We might've just met the most ambitious Canadian teen ever!
16-year-old Ann Makosinski won second place in a local science fair with the invention of a flashlight powered solely by hand heat—inspired by a friend from the Philippines who didn't have electricity, and was failing school because of it!
And after winning the prestigious 2013 Google science fair (which her teacher convinced her to apply), she's on her way to changing the world for the better and brighter.
But how does it work?!
Ann began experimenting with
Tags: ann makosinski, body heat, flashlight, gifs, google, invention, science!, ted
While many associate yawning with a certain level of tiredness, new research indicates that yawning could serve as a method for regulating brain temperature.
After studying the yawning frequency of 160 people in the winter and summer in Tucson, Ariz., Princeton University researchers found that participants were more likely to yawn in the winter as opposed to the summer.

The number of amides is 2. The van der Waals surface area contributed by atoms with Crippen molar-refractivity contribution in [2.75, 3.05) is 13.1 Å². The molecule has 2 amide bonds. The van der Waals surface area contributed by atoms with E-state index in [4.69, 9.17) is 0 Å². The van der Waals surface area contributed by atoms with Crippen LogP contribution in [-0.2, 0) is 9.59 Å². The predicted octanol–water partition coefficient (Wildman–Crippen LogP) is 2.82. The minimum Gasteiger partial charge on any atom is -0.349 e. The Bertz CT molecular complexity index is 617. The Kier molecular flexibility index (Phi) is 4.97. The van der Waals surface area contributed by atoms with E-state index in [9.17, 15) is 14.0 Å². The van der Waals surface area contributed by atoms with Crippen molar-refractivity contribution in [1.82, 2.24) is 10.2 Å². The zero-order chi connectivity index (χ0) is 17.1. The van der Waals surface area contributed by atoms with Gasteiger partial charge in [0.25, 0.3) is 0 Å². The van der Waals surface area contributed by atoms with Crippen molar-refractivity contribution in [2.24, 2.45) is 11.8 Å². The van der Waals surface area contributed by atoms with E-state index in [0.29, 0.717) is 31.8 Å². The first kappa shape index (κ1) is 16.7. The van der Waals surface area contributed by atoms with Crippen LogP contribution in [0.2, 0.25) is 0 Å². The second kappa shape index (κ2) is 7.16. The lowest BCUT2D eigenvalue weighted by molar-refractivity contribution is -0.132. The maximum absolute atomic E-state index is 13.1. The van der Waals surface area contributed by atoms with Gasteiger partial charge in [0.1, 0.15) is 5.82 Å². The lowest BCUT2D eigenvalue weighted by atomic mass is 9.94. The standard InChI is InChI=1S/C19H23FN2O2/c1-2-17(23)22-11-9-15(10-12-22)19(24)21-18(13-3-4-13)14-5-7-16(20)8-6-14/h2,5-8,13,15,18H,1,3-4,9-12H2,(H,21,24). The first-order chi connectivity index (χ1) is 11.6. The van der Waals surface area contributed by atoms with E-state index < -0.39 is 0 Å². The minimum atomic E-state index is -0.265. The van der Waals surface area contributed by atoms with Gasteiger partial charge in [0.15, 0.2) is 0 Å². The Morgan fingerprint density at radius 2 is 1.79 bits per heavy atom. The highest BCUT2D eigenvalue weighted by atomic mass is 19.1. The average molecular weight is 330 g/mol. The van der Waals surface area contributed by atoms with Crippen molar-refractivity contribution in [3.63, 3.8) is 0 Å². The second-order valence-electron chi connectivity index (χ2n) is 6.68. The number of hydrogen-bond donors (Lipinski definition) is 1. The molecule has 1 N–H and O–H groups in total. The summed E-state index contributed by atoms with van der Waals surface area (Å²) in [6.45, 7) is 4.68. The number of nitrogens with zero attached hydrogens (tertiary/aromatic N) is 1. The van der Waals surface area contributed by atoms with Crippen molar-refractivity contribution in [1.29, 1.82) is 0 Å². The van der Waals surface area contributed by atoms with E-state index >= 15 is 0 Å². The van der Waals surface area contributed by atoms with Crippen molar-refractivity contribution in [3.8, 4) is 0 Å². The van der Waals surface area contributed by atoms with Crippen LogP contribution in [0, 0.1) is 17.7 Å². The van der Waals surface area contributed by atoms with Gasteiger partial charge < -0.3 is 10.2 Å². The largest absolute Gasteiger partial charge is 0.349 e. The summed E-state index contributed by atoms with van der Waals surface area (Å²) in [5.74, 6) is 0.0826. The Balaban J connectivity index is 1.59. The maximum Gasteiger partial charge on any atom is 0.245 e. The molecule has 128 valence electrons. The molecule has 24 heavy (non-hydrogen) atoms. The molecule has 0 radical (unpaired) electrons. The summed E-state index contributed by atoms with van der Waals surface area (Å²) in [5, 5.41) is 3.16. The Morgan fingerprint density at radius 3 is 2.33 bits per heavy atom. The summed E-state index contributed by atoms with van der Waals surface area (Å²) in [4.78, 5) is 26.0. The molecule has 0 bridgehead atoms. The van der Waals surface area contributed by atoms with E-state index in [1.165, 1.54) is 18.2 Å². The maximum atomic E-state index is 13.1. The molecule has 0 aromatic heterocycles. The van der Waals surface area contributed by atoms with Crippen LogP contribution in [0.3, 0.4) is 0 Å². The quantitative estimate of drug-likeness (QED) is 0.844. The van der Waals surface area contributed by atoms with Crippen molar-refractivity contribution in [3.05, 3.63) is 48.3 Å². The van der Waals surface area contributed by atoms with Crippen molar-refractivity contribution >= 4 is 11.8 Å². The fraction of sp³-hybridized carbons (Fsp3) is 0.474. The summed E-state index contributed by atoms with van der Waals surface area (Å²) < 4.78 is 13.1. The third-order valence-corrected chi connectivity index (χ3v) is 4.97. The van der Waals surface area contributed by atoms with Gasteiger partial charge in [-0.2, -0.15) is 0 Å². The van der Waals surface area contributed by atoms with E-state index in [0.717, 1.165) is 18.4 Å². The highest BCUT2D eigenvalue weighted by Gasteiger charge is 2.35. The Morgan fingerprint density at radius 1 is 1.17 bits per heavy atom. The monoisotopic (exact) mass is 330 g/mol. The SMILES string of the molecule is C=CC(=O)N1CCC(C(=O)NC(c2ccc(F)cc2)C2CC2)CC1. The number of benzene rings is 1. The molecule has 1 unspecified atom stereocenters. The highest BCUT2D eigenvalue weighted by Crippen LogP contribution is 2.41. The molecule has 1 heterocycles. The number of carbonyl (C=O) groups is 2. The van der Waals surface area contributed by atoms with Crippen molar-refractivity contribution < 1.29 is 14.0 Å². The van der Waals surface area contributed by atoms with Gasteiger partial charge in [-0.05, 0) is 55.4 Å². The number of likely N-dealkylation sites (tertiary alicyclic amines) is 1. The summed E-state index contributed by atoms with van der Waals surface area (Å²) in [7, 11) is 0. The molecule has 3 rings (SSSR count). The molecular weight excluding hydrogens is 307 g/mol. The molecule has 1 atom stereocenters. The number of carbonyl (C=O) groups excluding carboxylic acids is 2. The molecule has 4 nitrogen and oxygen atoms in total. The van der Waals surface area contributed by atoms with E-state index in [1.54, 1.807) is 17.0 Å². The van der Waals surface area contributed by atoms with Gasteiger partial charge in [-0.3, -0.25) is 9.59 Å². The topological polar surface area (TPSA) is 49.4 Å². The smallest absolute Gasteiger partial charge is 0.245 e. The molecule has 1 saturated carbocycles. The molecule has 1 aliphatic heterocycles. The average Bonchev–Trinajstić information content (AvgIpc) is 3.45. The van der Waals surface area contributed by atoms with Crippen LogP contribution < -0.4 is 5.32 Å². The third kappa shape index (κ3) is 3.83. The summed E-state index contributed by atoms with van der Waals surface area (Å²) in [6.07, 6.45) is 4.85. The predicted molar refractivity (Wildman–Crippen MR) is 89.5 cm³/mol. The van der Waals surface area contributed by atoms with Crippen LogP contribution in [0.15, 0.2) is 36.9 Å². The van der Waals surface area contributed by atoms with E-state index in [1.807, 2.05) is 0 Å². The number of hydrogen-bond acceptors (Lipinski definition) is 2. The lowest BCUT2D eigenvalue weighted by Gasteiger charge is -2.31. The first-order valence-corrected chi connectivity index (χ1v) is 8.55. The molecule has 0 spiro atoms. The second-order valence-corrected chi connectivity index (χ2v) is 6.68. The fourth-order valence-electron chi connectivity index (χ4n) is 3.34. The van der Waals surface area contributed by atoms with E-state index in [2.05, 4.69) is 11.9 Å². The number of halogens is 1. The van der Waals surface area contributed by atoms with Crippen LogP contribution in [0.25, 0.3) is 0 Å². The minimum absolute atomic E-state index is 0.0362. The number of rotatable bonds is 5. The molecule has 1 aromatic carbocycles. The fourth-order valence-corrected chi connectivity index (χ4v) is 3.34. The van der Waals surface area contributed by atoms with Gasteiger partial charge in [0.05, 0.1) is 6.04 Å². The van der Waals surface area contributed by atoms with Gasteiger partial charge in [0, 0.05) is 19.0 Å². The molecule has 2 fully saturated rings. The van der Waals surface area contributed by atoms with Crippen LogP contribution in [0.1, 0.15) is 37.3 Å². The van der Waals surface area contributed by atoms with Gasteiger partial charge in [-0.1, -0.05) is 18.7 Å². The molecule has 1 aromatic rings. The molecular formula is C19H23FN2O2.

The results have lead researchers to believe that a purpose of yawning may be to cool down our brains!
According to the thermoregulatory theory of yawning, our brains stay cool through a heat exchange with the air drawn in during a yawn. Summer temperatures warmer than our body heat don't provide the relief necessary for our overheated brains.
[Image via WENN.]
Tags: arizona, body heat, brain, frequency, researchers, seasons, temperature, why do we yawn, winter, yawning
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Earlier this week Jockey launched their newest collection of underwear and it's cool — literally.
The new staycool undies are printed with Outlast® technology, a treatment that regulates skin temperature.
In fact it can cool you down, "down there", up to 3 degrees.
If the vagina cooling panties freak you out too much, Jockey also offers a t-shirt and tank top with the same Outlast technology. And they're reversible!
[Images courtesy of Jockey.]
Tags: body heat, jockey, outlast technology, staycool, temperature, thermacules
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